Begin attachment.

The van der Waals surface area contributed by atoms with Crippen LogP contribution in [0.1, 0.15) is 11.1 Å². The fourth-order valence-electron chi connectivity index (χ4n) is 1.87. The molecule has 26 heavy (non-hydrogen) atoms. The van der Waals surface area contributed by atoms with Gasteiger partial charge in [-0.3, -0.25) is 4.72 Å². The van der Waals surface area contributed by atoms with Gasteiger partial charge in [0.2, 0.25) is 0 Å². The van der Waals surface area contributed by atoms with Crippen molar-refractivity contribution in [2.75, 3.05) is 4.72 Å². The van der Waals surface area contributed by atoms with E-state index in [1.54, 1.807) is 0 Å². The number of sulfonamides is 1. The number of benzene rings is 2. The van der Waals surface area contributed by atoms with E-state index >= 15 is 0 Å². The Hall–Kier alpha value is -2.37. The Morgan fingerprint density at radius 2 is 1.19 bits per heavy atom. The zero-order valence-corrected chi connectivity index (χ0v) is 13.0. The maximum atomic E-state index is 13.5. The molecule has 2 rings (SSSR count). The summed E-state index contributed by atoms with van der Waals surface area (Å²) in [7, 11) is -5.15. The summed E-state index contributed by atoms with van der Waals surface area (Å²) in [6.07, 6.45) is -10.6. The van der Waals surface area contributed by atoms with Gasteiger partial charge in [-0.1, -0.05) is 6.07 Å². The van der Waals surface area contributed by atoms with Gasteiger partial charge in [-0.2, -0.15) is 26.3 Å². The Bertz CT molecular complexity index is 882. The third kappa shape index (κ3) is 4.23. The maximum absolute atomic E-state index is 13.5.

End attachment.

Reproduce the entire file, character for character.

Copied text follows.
The van der Waals surface area contributed by atoms with Crippen LogP contribution in [0.1, 0.15) is 11.1 Å². The fourth-order valence-electron chi connectivity index (χ4n) is 1.87. The molecule has 26 heavy (non-hydrogen) atoms. The van der Waals surface area contributed by atoms with Gasteiger partial charge in [-0.3, -0.25) is 4.72 Å². The van der Waals surface area contributed by atoms with Gasteiger partial charge in [0.2, 0.25) is 0 Å². The van der Waals surface area contributed by atoms with Crippen molar-refractivity contribution in [2.75, 3.05) is 4.72 Å². The van der Waals surface area contributed by atoms with E-state index in [1.54, 1.807) is 0 Å². The number of sulfonamides is 1. The number of benzene rings is 2. The van der Waals surface area contributed by atoms with E-state index >= 15 is 0 Å². The Hall–Kier alpha value is -2.37. The Morgan fingerprint density at radius 2 is 1.19 bits per heavy atom. The zero-order valence-corrected chi connectivity index (χ0v) is 13.0. The maximum atomic E-state index is 13.5. The molecule has 2 rings (SSSR count). The summed E-state index contributed by atoms with van der Waals surface area (Å²) in [7, 11) is -5.15. The summed E-state index contributed by atoms with van der Waals surface area (Å²) in [6.07, 6.45) is -10.6. The van der Waals surface area contributed by atoms with Gasteiger partial charge in [-0.1, -0.05) is 6.07 Å². The van der Waals surface area contributed by atoms with Gasteiger partial charge in [-0.2, -0.15) is 26.3 Å². The Bertz CT molecular complexity index is 882. The third kappa shape index (κ3) is 4.23. The maximum absolute atomic E-state index is 13.5.